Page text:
The Ontario government says it will enhance protection for pension plans in the province, part of a move to harmonize regulation across Canada.
Ontario Finance Minister Dwight Duncan said Wednesday the province plans to reform its pension laws in two stages, beginning with legislation next month and again next year that will focus on provincially regulated pension funds. He is also pressing Ottawa to work with all the provinces on measures to help the majority of Ontarians who have no pension plan.
"We are trying to bring greater consistency to pension regulation across the country," Ontario Finance Minister Dwight Duncan told reporters Wednesday. "I think when the process is complete, you will see a much more harmonized system of pension regulation across the country."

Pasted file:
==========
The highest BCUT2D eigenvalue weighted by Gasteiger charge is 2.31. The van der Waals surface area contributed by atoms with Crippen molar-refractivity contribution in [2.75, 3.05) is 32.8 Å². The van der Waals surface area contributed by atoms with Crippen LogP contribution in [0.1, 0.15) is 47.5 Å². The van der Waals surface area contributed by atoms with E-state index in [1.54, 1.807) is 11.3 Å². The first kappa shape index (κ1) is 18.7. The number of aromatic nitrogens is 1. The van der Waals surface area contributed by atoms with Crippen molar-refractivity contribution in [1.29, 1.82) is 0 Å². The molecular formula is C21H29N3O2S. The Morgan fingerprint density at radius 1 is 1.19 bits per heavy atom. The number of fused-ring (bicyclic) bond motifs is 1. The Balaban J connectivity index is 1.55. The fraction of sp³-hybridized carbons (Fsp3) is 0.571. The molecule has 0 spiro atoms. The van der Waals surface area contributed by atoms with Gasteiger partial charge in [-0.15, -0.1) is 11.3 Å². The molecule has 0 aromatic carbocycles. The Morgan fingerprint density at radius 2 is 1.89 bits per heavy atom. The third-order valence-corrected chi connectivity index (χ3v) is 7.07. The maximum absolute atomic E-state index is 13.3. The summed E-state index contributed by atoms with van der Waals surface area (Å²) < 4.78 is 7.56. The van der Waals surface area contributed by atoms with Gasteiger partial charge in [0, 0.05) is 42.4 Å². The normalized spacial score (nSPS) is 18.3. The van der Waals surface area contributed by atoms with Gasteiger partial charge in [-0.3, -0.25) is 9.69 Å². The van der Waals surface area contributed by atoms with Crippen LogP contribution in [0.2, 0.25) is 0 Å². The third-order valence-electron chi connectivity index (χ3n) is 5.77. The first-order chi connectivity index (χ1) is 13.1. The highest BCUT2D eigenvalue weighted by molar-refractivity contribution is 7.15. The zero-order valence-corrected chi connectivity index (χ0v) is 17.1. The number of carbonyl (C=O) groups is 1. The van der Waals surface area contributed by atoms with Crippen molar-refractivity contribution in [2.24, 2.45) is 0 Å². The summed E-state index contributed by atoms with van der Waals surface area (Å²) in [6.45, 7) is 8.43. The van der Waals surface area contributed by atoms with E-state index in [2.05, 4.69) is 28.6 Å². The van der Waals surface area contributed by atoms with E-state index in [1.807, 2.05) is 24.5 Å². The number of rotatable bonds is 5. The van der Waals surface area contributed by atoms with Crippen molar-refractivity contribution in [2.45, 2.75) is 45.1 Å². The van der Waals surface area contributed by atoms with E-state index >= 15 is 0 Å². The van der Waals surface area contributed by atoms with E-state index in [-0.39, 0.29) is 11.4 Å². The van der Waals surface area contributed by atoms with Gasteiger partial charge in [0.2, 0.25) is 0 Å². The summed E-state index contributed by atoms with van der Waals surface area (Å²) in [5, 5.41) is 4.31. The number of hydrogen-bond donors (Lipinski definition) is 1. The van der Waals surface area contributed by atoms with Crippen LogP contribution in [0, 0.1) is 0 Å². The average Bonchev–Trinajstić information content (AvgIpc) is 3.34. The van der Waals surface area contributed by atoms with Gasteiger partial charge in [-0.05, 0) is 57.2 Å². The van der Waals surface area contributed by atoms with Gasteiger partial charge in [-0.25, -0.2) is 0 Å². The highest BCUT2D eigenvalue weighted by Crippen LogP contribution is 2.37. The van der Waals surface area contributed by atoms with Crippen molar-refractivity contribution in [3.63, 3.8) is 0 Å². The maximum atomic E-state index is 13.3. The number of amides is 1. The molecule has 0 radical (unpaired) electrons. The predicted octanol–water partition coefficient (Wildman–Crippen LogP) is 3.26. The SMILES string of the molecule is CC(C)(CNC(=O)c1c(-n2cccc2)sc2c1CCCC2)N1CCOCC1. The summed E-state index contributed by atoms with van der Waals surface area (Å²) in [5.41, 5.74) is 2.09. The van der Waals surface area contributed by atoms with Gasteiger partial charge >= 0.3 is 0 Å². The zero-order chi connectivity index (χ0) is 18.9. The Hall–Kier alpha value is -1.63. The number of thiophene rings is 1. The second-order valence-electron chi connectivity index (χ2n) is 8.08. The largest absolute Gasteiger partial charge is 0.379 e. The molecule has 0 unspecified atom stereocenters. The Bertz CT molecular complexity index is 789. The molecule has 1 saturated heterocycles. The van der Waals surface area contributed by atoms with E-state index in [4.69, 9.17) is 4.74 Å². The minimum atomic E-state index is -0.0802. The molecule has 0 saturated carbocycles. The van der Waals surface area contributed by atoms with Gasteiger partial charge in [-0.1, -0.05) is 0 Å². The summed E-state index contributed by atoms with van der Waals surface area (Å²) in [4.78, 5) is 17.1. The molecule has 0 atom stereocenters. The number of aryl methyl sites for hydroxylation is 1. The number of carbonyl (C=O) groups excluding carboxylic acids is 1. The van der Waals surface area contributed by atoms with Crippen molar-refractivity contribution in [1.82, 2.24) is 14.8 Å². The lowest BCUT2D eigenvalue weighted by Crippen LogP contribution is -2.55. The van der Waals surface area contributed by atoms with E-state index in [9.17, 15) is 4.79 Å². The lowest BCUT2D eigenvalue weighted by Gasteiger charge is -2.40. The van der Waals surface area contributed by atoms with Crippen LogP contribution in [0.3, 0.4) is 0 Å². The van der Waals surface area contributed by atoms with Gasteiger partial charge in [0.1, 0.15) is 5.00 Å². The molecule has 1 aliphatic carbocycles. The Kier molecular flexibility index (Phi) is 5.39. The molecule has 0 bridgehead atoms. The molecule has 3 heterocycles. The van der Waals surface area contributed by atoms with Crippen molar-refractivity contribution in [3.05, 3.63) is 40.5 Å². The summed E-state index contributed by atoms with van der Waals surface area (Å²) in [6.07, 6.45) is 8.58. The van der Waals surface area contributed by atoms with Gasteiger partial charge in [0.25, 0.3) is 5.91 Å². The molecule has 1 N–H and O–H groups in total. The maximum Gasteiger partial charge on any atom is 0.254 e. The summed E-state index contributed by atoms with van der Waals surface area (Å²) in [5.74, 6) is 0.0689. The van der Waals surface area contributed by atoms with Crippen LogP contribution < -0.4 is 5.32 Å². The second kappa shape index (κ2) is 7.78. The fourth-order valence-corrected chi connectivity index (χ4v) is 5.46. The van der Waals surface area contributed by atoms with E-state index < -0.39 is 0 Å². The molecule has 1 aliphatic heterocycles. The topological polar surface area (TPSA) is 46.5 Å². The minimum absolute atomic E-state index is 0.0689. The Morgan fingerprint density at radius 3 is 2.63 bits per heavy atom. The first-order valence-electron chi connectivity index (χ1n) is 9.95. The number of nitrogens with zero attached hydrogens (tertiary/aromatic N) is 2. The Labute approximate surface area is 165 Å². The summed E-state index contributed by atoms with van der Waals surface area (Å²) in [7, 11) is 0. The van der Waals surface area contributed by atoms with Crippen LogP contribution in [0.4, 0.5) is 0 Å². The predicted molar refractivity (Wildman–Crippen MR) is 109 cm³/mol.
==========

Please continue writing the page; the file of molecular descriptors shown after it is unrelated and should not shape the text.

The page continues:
Mr. Duncan would not provide details on the proposed reforms to pension laws, the first in more than two decades. But one day after Ottawa unveiled its own enhancements focused on federally regulated funds, he said Ontario has a responsibility to act as well.
The majority of private-sector pension plans are provincially regulated.
Mr. Duncan criticized the Harper government for confining its reforms to federally regulated funds and not addressing the millions of Canadians who have no pension plan at all.
At a meeting of Canada's finance ministers last May, Mr. Duncan pushed for a national summit on pensions, asking Ottawa to take a leading role in a debate over whether governments need to take steps to help Canadians' bolster their retirement nest eggs.
"It's not just about pensions," Mr. Duncan said. "It's about post retirement income. That's what the federal government needs to be talking about."
The Ontario government also followed Ottawa last December in providing temporary relief for corporate pension plans, giving plan sponsors an extra five years to repay their funding shortfalls. Before then, companies had five years to make up shortfalls when their pension assets fall below the level of their pension obligations.